subscribe Support our award-winning journalism. The Premium package (digital only) is R30 for the first month and thereafter you pay R129 p/m now ad-free for all subscribers.
Subscribe now
ANC secretary-general Fikile Mbalula. Picture: THAPELO MOREBUDI
ANC secretary-general Fikile Mbalula. Picture: THAPELO MOREBUDI

By a confluence of things that could not have been designed for better effect, ANC secretary-general Fikile Mbalula succeeded spectacularly last week in advertising the governing party’s increasingly baffling search for meaning.

I had just posted to X a sobering line from Daily Friend colleague Jonathan Katzenellenbogen’s piece of last Wednesday when a neighbouring item caught my eye.

It has earned some attention since, but in case you didn’t see it, the post announced Mbalula’s imminent departure as leader of an ANC delegation “to the forum of supporters of the struggle against modern practices of neocolonialism — for the freedom of nations [in] Moscow, Russia”.

The dissonance in the juxtaposition of “freedom of nations” and the venue was evidently not embarrassing for him. 

From other reporting it emerged that the rationale of this “struggle” is, chiefly, that pushy former colonial powers are “exercising the right of the powerful by other means”.

These included “a system of abusive relationships and ethnocide based, among other things, on credit dependence, illegal sanctions that bypass the UN security council, and the imposition of destructive cultural, religious and educational attitudes instead of traditional values”. 

On the last, it’s amusing that states whose conduct places them on the authoritarian spectrum feel as threatened by some of the admittedly rather loony excesses of wokery as the trembling right does in the West, and probably for much the same reason; an intrinsic distrust of and resistance to letting people choose for themselves how they want to live.

It’s perfectly true, of course, that this choosing, this liberty — the benefits of which most of us take for granted — is not quite as simple, or even as innocent, as it may often seem.

For one thing, it cannot be guaranteed in the absence of a willingness to unsettle complacent unanimity precisely by raising whatever questions may be necessary to test — for argument’s sake — uncomplicated assumptions of paramountcy that might well pervade the head space or the group chats of Western capitals.

But it’s just worthless drivel if all it amounts to — on either side — is slogans and ideological fetishism.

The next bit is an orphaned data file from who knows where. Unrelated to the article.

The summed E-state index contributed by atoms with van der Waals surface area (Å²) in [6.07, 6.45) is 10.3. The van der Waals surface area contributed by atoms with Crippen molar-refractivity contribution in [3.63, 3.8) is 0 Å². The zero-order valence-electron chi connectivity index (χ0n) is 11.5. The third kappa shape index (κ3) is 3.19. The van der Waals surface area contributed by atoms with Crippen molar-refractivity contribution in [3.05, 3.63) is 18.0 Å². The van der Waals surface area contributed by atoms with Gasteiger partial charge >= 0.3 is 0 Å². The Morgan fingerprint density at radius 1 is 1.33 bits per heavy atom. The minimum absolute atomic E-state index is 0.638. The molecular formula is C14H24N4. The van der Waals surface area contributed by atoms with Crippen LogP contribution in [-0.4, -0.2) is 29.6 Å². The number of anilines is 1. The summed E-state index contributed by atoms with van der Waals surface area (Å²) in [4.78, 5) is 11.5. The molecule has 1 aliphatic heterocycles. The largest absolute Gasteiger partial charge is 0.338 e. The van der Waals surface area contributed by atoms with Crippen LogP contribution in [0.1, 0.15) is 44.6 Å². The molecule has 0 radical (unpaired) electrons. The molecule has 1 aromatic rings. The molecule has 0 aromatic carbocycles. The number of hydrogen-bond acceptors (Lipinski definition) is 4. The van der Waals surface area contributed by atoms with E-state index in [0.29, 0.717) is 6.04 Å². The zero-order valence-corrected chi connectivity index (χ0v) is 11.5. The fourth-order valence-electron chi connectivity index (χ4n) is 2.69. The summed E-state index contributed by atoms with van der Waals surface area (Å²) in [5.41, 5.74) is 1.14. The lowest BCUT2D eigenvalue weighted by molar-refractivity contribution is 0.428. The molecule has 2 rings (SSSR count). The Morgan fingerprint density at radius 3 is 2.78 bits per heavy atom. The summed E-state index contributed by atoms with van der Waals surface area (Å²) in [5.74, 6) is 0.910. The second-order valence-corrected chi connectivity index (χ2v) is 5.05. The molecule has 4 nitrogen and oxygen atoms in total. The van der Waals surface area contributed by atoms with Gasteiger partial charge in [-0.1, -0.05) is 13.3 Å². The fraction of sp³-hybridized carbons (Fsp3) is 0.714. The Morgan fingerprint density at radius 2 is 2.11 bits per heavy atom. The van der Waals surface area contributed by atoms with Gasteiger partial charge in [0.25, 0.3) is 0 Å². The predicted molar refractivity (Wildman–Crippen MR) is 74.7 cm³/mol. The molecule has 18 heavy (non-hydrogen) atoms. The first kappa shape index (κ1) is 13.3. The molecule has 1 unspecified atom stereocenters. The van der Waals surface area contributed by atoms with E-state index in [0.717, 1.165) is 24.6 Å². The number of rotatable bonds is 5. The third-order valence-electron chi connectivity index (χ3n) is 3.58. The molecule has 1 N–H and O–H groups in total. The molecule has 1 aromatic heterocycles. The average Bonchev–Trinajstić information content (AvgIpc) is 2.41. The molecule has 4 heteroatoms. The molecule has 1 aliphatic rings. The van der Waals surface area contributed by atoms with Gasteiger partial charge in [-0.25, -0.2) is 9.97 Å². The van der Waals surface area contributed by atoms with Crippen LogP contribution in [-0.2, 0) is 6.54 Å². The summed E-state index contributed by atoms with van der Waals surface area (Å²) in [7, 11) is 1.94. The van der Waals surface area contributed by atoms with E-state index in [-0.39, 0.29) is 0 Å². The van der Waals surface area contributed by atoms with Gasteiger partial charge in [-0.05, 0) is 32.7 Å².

In his foreword to Claire Bisseker’s book, On The Brink: South Africa’s Political and Fiscal Cliff-hanger, scholar and retired judge Dennis Davis wrote of the historical challenge “to move beyond populist slogans and instead debate how to grow the economy significantly, that is to the 4% to 5% GDP growth rates as promised in the National Development Plan — an achievement that would simultaneously provide a truly meaningful economic stake for all 50-million South Africans”.

That was six years ago. On the data, we are now further away from the goal, and it’s certain that wasting time on a “struggle against modern practices of neocolonialism” will only take us further away.

Which is why the line I posted on X from Katzenellenbogen’s piece was especially poignant: “In a long economic crisis,” he observed, “there really is no bottom, as people do find ways to continue, albeit still in hardship. It is not a future that people want for themselves, but governments push their people into this, through failure to change over many years.”

You can try concocting a post-liberation success story — as Cyril Ramaphosa did in his ambling fable at the opening of parliament, and as party sycophants have done in the debate since — but it cannot obscure the unfolding catastrophe, or its origins in the “failure to change over many years”.

In contrast, free, dynamic and successful states will perhaps always seem undeservedly powerful — but mainly to those who stubbornly resist emulating them.

• Morris is head of media at the SA Institute of Race Relations.

subscribe Support our award-winning journalism. The Premium package (digital only) is R30 for the first month and thereafter you pay R129 p/m now ad-free for all subscribers.
Subscribe now

Would you like to comment on this article?
Sign up (it's quick and free) or sign in now.

Speech Bubbles

Please read our Comment Policy before commenting.